I came upon my show in my continuing quest to prepare myself for a semi-imminent move to Los Angeles. Some people might do this sort of research by reading books, talking to friends, watching Huell Howser, or memorizing Thomas Guides, but I’m a Podthinker through and through; I use podcasts. (And, let it be said, a pantload of Huell Howser.) One of the very reasons I want to move to L.A. is that it’s the kind of city that would produce an entity like Dublab, which is not just a producer of podcasts but, according to Wikipedia, is a “non-profit music public broadcasting internet radio station” that also does “art exhibition, film projects, event production, and record releases.” In other words, it sounds as if they’ve got a pretty solid foundation to become one of the most neato organizations ever.

That Wikipedia entry also contains a few clues as to the nature of the Dublab sound, which involves “mixing traditional music, such as folk, with electronic sounds” and “ the paradox that oftentimes music that is actually really old can sound very much like it was made in the present.” The identities of the artists and DJs Dublab presses into service might also provide helpful hints. Do the names Aska Matsumiya, Will Wiesenfeld a.k.a. Baths, SFV Acid, Chazwick Bundick a.k.a. Toro Y Moi, The Books, and 60 Watt Kid mean anything to you? If they do, you’d better start downloading this podcast toot sweet. (But then, you’ve probably already got it and have long since copied all the episodes to cassette.) If you’re like me and some of them kind of do, they probably all fascinate you enough to want to learn a lot more. Dublab’s podcast won’t really teach you anything about them, but it’ll give you a taste of their sonic style, which I suppose is the important thing anyway.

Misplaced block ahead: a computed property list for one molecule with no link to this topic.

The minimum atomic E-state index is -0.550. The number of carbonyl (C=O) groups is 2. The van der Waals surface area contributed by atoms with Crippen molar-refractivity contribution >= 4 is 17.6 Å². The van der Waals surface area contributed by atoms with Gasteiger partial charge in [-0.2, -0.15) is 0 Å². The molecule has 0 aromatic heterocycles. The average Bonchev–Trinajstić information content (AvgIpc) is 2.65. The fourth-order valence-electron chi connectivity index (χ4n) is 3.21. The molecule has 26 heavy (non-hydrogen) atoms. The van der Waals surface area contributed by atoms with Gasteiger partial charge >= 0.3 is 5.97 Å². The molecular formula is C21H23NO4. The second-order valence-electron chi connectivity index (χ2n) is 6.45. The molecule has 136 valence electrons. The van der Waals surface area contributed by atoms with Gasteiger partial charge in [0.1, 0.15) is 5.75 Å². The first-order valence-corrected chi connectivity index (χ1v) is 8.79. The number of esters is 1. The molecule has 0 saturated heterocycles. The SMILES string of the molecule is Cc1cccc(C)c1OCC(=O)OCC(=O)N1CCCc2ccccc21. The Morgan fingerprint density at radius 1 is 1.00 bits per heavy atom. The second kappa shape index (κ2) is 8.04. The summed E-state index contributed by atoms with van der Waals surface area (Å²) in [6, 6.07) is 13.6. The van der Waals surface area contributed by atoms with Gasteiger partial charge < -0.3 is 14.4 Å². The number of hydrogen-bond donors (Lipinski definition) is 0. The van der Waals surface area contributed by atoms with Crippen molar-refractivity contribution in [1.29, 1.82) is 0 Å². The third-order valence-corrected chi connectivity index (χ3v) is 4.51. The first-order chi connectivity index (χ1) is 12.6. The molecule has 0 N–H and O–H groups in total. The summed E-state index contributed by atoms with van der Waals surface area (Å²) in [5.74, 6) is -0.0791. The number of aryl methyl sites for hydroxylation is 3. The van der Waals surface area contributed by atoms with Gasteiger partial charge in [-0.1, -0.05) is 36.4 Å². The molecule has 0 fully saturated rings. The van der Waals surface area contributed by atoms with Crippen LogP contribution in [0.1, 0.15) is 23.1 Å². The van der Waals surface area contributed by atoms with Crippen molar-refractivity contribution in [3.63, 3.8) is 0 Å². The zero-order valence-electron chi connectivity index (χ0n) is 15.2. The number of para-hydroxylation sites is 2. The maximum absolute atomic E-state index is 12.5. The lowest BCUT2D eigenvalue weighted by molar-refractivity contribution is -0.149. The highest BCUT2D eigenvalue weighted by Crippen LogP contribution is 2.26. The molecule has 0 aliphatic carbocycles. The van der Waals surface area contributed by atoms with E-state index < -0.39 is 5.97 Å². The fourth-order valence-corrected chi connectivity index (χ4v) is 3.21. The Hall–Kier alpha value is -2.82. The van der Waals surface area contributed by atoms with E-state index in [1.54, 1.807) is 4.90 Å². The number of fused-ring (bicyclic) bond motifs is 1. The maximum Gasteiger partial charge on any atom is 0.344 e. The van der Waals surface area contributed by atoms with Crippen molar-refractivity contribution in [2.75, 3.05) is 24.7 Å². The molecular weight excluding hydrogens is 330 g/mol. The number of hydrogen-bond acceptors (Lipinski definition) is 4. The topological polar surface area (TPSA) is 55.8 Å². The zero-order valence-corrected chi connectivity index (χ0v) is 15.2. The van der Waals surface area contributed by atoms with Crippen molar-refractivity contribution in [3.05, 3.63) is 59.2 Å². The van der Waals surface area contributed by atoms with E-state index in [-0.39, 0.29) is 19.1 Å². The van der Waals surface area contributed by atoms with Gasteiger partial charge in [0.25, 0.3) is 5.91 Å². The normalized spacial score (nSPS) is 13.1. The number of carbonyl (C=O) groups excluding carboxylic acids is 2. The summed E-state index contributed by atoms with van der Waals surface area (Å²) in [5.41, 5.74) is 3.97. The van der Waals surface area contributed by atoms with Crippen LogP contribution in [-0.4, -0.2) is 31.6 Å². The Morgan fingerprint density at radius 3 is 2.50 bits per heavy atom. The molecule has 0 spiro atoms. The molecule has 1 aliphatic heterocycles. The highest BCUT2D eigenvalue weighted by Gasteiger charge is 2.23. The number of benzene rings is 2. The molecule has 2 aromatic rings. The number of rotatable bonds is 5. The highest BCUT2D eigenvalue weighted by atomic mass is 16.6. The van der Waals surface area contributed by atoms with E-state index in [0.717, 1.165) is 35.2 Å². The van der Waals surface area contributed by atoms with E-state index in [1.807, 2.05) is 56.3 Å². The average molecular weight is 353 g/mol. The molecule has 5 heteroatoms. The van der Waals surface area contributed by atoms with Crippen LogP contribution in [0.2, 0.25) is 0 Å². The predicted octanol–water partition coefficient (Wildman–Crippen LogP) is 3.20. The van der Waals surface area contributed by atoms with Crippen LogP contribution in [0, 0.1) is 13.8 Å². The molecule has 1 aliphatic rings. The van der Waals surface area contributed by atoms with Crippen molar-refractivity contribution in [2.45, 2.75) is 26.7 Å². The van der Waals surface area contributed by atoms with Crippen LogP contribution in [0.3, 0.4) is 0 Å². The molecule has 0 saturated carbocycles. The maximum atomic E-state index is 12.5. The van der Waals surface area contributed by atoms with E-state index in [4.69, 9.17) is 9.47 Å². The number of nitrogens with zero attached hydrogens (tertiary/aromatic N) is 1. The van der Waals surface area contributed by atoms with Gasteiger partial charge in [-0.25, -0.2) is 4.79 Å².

Given what I’ve found out about Dublab so far, they seem just utopian enough that they probably have some sort of residential geodesic dome. I enjoy their aesthetic so much that I’m starting to wonder if, instead of moving “to L.A.,” I should just move straight into that dome. But one question thrashes unresolved: as cool as I find this maddeningly difficult-to-describe music at the moment, might it just turn out to be an embarrassing late-2000s/early-2010s fad in twenty years? Like so many interesting things, there’s no easy way to determine if it’s absolutely permanent or the flashiest flash in the greasiest pan. I guess there’s an important lesson about the best music embedded in all this: you might just have to listen to the damned stuff.

[Podthinker Colin Marshall also happens to be the host and producer of public radio’s The Marketplace of Ideas [iTunes], the blogger of The War on Mediocrity and the writer of The Ubuweb Experimental Video Project.]

Podthoughts by Colin Marshall: 99% Invisible

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Vital stats:
Format: brief pieces on design and architectural phenomena
Duration: 4m30s
Frequency: weekly, or so it appears
Archive available on iTunes: all

As unsuitable as design and architecture would seem as podcast subjects, I can’t get enough shows about ‘em. Public radio super-producer Roman Mars, he of Snap Judgment and REMIX Radio, has a new one out called 99% Invisible [RSS] [iTunes]. It’s not bad! I wouldn’t normally cast the harsh stare of the Podthinking eye on month-old podcasts, but this one’s generated so much buzz that it practically commands attention. Either downloaders really like architecture and design or they really like Roman Mars — or both, in which case, lucky for him.